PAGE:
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Chester County Press

Kennett Consolidated School District stays the course on COVID-19 response

01/10/2022 10:49PM ● By Steven Hoffman
Kennett Consolidated School District Superintendent Dr. Dusty Blakey announced he would continue the present precautions the administration is taking in response to the sharp increase in cases of COVID-19 over the past several weeks.
In his report at the Jan. 10 school board meeting in the Mary D. Lang Kindergarten Center, he said the number of cases in the district has increased from 26 cases in November to 282 cases last week in the six schools in the district. He attributed the rise in part to friends and families getting together over the holidays, as well as the prevalence of the Omicron variant.
“We knew we would see rises after the breaks,” he said. “We saw a rise after Halloween as well.”
He stressed that he wants to keep students in school, and unless something unforeseen happens the district will continue requiring masks. The district will also keep on sanitizing, deep cleaning, testing, contact tracing and quarantining in an effort to prevent the spread of COVID-19.
One change that has been issued by the Chester County Health Department and CHOP (Children’s Hospital of Philadelphia) is the quarantine period for people who have tested positive has been reduced to five days.
Blakey also said that based on information from health sources, he believes the COVID-19 pandemic locally has neared its peak and will begin to go down substantially in the next few weeks.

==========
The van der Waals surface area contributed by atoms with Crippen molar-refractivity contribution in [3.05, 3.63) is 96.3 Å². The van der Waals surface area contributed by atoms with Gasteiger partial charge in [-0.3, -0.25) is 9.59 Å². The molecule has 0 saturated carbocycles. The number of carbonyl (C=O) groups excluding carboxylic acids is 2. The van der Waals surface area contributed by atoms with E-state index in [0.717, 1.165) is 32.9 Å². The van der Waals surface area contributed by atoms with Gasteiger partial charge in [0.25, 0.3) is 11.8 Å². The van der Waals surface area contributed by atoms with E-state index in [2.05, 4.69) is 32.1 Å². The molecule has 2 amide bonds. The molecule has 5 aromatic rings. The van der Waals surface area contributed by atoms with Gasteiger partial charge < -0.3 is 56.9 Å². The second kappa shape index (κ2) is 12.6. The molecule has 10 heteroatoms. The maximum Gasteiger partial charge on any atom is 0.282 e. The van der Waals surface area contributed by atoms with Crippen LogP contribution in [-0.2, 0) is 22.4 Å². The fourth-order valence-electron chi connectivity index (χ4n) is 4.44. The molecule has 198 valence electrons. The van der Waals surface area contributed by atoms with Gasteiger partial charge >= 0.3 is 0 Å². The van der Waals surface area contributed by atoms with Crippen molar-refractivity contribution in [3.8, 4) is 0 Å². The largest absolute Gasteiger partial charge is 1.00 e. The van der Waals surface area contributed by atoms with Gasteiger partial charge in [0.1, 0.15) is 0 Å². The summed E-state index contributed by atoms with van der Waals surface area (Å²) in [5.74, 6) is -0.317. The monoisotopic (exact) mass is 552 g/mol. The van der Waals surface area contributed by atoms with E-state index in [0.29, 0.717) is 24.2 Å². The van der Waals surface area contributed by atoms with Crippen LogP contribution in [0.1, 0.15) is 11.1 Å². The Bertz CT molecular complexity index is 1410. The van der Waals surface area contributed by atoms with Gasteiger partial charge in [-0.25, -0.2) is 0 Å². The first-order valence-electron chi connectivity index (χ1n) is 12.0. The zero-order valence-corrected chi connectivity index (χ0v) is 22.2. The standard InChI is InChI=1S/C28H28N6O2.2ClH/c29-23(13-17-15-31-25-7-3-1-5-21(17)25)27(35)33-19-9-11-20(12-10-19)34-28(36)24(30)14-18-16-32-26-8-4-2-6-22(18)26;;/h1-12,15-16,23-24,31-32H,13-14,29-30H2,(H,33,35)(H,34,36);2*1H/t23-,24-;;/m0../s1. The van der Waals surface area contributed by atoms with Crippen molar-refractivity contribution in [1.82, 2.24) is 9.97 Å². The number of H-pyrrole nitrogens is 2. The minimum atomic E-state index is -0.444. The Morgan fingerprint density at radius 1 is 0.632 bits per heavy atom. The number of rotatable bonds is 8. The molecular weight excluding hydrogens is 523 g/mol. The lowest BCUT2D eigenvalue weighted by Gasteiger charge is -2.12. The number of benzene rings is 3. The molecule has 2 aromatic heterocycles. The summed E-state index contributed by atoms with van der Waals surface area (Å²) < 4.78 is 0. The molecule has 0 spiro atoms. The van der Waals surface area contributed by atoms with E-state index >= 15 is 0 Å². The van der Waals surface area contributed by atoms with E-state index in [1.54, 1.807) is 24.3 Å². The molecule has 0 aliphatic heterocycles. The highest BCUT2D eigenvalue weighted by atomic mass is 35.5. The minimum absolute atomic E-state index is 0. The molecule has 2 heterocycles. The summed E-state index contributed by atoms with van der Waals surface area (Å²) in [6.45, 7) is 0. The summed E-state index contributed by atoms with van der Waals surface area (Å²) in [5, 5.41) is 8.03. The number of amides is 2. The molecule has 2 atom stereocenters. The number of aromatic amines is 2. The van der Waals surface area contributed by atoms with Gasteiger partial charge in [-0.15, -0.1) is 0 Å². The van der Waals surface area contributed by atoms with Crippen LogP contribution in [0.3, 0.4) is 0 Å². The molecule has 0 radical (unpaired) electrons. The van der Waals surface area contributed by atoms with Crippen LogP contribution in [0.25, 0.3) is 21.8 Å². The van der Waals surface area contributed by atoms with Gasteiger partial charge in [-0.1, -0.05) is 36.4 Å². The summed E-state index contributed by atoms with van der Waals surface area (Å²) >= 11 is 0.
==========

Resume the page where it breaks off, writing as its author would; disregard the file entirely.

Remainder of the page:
Still, he said, he does not want to get into a situation where he is directing masks on-and-off every time there is a change in statistics.
Assistant Superintendent Dr. Michael Barber said if the incidence goes down substantially two weeks in a row, there is the option to modify the mask requirement.
In other business:
Director of Facilities George Wolhafe announced that a new well has been drilled on the Greenwood School property and, after water testing has been done, the school will begin to use it. 
The Greenwood well ran dry several months ago, and since that incident the district has been bringing in a tank truck full of fresh water each day. Wolhafe said that operation has been going well and the digging for a new well reached water at about 800 feet.
He added that the school will hook up to public water “in the next few weeks.”
Physics teacher Jeff Moreau asked for and received approval to take a group to students on a three-day field trip to West Virginia to visit the Green Bank Observatory, which has a powerful radio telescope.
The board also approved the addition of several courses to be added to the curriculum in connection with the high school’s developing degree program. The program enables students to engage in a major area of study, and when they graduate, they are in a position to enter the job field or that area of study at an advanced level.
The courses they approved were Introduction to Agriculture; Media in the Digital Age; The History of Kennett Square; Engineering Essentials; Engineering Design and Development; Computer Science Essentials; and Advanced Digital Journalism.
High School Principal Jeremy Hritz said the students in the programs will be actively involved with professionals in the fields of study and may also participate in internships.